Moose Valley Provincial Park
Attention Visitors – Important Notice!
May 22, 2013: Maitland Lake Cabin
Please be aware the cabin located on Maitland Lake is no longer suitable for public use. In keeping with the approved park management plan, the cabin will not be repaired or replaced.
About This Park
Stuart Maitland, a local guide outfitter, first cleared and named portages linking the main lakes in the Moose Valley Canoe Chain in the early 1970s, with assistance from Hugh Kirkland and Kevin Marks. These three ambitious young men were in their late teens at the time, and independently sought government assistance to do the work. Today, the three main lakes in the chain are named after the youth who first developed the route. The route was later upgraded in 1987/88 by youth members of the Provincial Job Trac program.
The park is a wonderful place to spend leisure time canoeing, bird-watching, and wildlife viewing. Canoeing along the Moose Valley Canoe Chain is the primary recreational activity, and both day and overnight trips are popular. Camping areas are available at either end of the canoe route, but the only developed sites are located at the main access point at Marks Lake and at the north end of Maitland Lake. While the 1100 Road into Moose Valley isn't maintained in winter, the area is still a haven for cross-country skiing and snow-shoeing. A local outfitter offers one to two-day dog sled tours in the winter and guided canoe trips in the park.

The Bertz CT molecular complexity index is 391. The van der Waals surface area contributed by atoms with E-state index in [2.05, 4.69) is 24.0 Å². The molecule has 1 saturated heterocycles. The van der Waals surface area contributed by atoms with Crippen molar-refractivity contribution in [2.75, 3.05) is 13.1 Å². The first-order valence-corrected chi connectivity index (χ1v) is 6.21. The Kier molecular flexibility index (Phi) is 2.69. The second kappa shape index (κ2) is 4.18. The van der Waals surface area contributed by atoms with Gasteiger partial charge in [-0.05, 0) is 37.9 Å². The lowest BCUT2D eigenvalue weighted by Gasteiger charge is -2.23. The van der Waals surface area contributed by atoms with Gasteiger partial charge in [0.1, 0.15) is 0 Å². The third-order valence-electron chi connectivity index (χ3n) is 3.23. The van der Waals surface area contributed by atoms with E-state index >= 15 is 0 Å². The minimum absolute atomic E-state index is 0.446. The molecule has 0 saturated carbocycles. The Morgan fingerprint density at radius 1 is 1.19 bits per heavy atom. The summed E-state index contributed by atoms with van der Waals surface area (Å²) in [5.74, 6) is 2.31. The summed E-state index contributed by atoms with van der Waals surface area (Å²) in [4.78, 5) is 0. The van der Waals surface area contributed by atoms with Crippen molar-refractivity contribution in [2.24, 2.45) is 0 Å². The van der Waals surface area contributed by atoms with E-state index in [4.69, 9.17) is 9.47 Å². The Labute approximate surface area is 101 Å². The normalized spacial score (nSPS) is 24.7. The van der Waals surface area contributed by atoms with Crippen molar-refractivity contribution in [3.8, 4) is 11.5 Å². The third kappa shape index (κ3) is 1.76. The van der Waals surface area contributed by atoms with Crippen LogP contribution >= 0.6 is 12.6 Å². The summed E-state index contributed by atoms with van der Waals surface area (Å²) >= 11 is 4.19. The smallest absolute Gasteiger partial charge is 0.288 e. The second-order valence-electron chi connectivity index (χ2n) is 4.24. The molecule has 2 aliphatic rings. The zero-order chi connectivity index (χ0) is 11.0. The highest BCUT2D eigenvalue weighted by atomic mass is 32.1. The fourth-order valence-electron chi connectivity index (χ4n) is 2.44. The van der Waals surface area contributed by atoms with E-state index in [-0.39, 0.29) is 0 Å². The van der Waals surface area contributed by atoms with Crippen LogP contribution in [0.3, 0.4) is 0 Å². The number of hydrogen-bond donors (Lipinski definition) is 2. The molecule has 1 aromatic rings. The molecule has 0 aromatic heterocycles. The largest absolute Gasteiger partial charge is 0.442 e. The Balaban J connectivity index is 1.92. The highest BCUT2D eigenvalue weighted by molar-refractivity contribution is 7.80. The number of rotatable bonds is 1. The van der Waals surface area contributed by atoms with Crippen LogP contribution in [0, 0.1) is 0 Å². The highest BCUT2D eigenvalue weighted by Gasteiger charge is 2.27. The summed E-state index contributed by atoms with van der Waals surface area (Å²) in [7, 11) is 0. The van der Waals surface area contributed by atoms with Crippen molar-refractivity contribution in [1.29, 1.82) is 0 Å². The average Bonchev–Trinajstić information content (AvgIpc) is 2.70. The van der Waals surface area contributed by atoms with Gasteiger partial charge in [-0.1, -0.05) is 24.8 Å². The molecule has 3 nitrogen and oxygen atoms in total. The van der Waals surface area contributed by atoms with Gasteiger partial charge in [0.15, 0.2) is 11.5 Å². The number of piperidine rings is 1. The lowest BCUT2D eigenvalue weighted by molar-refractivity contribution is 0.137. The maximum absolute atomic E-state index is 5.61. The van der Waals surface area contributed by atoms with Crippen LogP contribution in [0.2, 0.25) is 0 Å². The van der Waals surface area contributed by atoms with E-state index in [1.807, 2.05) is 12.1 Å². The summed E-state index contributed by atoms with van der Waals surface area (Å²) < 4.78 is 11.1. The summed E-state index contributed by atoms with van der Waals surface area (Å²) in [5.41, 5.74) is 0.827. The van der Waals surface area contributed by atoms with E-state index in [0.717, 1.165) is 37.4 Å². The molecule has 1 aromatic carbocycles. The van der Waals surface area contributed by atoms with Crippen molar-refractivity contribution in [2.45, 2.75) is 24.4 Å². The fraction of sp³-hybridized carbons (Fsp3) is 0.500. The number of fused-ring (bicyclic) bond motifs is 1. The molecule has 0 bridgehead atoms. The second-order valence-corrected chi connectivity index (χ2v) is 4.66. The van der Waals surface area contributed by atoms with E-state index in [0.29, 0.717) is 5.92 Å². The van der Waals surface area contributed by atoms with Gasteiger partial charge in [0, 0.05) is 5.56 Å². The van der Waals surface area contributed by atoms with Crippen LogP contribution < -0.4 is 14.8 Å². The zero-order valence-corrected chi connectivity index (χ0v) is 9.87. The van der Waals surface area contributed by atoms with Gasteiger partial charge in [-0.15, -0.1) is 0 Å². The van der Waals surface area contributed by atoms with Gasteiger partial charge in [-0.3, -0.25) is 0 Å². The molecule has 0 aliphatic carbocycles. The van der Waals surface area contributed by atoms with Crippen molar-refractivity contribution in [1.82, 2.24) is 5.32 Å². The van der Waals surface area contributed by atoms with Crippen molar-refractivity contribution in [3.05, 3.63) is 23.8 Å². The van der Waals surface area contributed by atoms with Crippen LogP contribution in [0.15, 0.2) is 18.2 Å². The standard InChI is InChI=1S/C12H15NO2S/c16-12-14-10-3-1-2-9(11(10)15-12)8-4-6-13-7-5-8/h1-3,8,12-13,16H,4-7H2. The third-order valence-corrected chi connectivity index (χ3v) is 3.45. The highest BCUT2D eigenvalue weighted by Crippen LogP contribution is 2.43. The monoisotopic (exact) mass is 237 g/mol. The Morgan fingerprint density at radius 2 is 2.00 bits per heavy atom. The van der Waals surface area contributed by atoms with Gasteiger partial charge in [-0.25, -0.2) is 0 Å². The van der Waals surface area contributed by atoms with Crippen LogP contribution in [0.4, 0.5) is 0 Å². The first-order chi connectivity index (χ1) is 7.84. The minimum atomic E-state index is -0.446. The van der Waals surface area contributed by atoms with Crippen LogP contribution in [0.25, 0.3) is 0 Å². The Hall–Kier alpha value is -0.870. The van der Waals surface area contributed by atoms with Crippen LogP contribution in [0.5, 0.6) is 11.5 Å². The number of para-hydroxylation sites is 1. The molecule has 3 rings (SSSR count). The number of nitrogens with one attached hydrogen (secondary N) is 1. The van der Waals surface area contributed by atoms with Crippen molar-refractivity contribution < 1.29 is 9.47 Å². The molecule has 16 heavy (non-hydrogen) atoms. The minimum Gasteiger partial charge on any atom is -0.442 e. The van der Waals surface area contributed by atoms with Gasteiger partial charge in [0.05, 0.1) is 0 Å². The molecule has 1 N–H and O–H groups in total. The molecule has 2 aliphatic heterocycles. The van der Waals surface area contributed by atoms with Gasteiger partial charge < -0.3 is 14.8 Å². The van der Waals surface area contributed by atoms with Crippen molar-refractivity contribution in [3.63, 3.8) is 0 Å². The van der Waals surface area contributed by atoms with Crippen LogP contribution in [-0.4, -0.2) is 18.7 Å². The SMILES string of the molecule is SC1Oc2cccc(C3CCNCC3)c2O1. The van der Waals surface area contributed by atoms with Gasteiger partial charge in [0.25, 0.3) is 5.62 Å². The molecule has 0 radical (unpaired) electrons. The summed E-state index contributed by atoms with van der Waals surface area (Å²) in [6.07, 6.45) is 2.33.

Special Features: Wetlands and sphagnum bogs can be accessed and viewed via canoe.
Park Size: 2,500 hectares
Location and Maps
Maps and Brochures
Nature and Culture
- History: Lake names recognize the efforts of those who established the canoeing area, such as Stuart Maitland, a local guide outfitter who first cleared and named portage routes in the mid 1970s.
- Conservation: Moose Valley Provincial Park protects relatively undisturbed wetlands nestled within a dry rolling landscape. These numerous wetlands and small lakes provide habitat for a variety of wildlife species, and are also very rich in delicate sphagnum mosses, which are an important part of the ecosystem. It has been shown that water is purified as it travels through this vegetation.
The floating peat bogs are very sensitive to degradation by canoeists during low water levels. Because of this, portions of the chain may be restricted during such times. Please do not attempt to push your canoe through at low water.
The landscape in and surrounding the park provides a snapshot of the area’s glacial history. This extensive wetland complex was the result of the last ice age. Lakes and small ponds were left behind following the melting of large chunks of buried glacial ice. Now they are annually replenished by snow-melt and underground springs. The forested rocky outcrops surrounding the park are also a product of the last ice age.
- Wildlife: The numerous wetlands and small lakes provide habitat for muskrat and beaver, waterfowl, and of course moose. This area abounds with birds – owls, hawks, grouse, woodpeckers, ducks, loons, grebes, sandhill cranes and a wide variety of songbirds.